A highly practical, comprehensive guide to exploring Shakespeare with young people - ideal for directors, youth theatre leaders, ...
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A highly practical, comprehensive guide to exploring Shakespeare with young people - ideal for directors, youth theatre leaders, workshop facilitators and teachers.
Experienced teacher, actor and director Max Hafler tackles the myths that Shakespeare's work is like a foreign country, not for the faint-hearted, or only for a privileged few. In this book, he shows how you can embrace the challenges of doing Shakespeare with young people, and make the plays accessible and exciting for all.
Beginning with a series of workshops that introduce the skills and principles of voice and acting, he sets out, step by step, how to use devising, develop short scenes, explore soliloquies, and unlock the themes, characters, stories and language of the plays.
The holistic approach includes dozens of exercises - many inspired by Michael Chekhov's innovative technique - which will help young actors explore their voice, imagination and body, and lead to performances that are richer, focused and more fulfilling.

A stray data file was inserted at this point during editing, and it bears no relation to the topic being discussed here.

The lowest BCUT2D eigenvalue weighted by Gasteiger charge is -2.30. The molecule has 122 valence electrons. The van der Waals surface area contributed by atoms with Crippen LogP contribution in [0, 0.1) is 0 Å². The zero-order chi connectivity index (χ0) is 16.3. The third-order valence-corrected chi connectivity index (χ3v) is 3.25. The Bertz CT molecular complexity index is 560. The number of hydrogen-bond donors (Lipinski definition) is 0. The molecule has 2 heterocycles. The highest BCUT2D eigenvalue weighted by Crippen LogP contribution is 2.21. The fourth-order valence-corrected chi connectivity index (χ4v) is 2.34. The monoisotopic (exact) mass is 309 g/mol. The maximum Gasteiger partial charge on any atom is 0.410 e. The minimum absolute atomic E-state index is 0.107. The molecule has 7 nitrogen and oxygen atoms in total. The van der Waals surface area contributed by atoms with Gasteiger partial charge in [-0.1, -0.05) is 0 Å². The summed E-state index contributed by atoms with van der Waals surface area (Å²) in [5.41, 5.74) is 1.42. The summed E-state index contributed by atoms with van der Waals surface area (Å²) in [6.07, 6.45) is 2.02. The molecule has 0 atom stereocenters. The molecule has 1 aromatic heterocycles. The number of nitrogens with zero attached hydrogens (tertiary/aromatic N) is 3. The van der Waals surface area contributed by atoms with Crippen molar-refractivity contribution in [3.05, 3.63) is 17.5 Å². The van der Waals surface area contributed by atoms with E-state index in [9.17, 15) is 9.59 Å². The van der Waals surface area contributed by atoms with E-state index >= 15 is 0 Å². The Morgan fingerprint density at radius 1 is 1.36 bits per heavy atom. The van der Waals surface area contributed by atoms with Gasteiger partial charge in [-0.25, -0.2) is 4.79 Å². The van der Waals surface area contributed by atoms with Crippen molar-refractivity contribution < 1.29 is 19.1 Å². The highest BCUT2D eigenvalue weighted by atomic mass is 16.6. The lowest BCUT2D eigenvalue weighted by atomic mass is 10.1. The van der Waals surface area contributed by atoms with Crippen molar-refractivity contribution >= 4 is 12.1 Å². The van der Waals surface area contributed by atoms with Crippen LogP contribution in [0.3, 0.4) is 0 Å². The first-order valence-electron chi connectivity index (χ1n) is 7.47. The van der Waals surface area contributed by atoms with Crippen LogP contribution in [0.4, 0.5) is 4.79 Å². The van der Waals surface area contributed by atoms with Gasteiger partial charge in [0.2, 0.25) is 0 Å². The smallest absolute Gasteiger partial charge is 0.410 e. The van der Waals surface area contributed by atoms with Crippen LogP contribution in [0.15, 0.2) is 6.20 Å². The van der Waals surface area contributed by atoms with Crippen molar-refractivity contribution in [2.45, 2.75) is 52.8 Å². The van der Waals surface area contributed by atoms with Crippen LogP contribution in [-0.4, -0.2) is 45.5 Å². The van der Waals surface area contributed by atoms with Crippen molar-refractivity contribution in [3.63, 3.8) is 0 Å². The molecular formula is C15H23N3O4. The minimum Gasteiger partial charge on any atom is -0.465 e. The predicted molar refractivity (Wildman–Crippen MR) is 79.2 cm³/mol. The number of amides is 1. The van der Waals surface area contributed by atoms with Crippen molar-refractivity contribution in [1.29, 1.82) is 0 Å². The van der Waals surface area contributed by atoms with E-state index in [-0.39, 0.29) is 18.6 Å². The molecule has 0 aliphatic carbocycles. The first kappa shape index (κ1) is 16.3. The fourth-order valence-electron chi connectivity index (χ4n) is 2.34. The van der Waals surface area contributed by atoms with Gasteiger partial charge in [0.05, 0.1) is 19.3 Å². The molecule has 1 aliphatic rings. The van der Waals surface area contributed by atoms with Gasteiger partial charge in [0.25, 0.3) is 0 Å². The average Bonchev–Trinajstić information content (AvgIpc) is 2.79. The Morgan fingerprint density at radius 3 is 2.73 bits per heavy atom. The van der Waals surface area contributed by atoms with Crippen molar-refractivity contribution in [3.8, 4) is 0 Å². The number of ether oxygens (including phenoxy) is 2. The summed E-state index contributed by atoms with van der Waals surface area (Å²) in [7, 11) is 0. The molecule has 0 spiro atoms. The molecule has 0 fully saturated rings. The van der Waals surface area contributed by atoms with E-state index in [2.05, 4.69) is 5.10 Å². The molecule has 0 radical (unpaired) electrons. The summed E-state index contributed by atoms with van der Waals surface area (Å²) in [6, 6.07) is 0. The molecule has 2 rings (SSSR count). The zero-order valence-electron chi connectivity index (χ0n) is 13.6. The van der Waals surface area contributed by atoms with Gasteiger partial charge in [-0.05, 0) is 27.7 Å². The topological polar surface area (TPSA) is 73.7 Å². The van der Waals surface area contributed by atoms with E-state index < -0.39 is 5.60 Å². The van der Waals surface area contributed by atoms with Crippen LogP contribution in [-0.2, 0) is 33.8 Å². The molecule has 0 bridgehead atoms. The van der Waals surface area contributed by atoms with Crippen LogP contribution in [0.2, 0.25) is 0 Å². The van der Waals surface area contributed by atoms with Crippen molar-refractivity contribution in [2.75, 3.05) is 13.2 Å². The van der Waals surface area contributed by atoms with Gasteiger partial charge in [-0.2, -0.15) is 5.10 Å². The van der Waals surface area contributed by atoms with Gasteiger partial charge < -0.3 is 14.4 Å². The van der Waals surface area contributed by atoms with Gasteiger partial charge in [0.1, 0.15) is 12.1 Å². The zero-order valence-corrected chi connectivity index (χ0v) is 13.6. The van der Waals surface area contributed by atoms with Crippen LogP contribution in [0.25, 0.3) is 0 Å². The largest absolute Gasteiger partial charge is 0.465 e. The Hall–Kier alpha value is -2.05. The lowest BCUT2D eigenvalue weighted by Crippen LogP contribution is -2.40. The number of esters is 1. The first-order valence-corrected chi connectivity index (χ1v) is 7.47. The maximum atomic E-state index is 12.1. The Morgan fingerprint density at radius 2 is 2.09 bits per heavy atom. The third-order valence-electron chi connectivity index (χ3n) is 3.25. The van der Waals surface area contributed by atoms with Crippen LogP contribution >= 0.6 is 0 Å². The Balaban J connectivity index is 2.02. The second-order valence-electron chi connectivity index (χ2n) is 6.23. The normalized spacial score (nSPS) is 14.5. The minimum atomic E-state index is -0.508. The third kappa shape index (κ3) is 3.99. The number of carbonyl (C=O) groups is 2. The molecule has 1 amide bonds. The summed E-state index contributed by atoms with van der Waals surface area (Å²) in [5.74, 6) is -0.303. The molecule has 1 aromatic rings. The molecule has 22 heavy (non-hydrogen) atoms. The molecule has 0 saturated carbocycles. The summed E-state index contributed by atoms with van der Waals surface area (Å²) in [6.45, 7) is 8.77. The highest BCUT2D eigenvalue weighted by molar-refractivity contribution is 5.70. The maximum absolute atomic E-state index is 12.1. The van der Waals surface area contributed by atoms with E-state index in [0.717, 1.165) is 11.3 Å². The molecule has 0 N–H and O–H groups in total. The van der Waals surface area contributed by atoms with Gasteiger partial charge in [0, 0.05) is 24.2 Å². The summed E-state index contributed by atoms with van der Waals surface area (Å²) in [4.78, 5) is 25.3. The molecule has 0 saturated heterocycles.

There is also useful advice on preparing for a production, editing and transposing the text, rehearsing scenes, and fostering an ensemble. Above all, this book will equip you to engage and empower young people, and to help them discover for themselves the joy of working with Shakespeare.
Max Hafler is a teacher, director, deviser, writer and lecturer, who trained and worked as a professional actor for many years. He was a resident voice teacher at Galway Youth Theatre for twelve years and taught voice in youth theatres all over Ireland for the National Association of Youth Drama. He has taught ensemble and directed productions including many notable young people's productions. A successful playwright and adapter, he has written several plays for young people, including Alien Nation, Battle Stations and This Means War!
He teaches Voice and Chekhov Technique on the BA and MA programmes at the National University of Ireland, Galway. He has worked in many applied drama areas with disability groups, with medical students, business students, schoolteachers and lecturers, giving him a full understanding of the issues that are faced by a facilitator when working within a particular group.
He is the author of Teaching Voice: Workshops for Young Performers and What Country, Friends, Is This?: Directing Shakespeare with Young Performers, both published by Nick Hern Books.
He discusses his work extensively in his blog: www.maxhafler.wordpress.com.
What Country, Friends, Is This?: Directing Shakespeare with Young Performers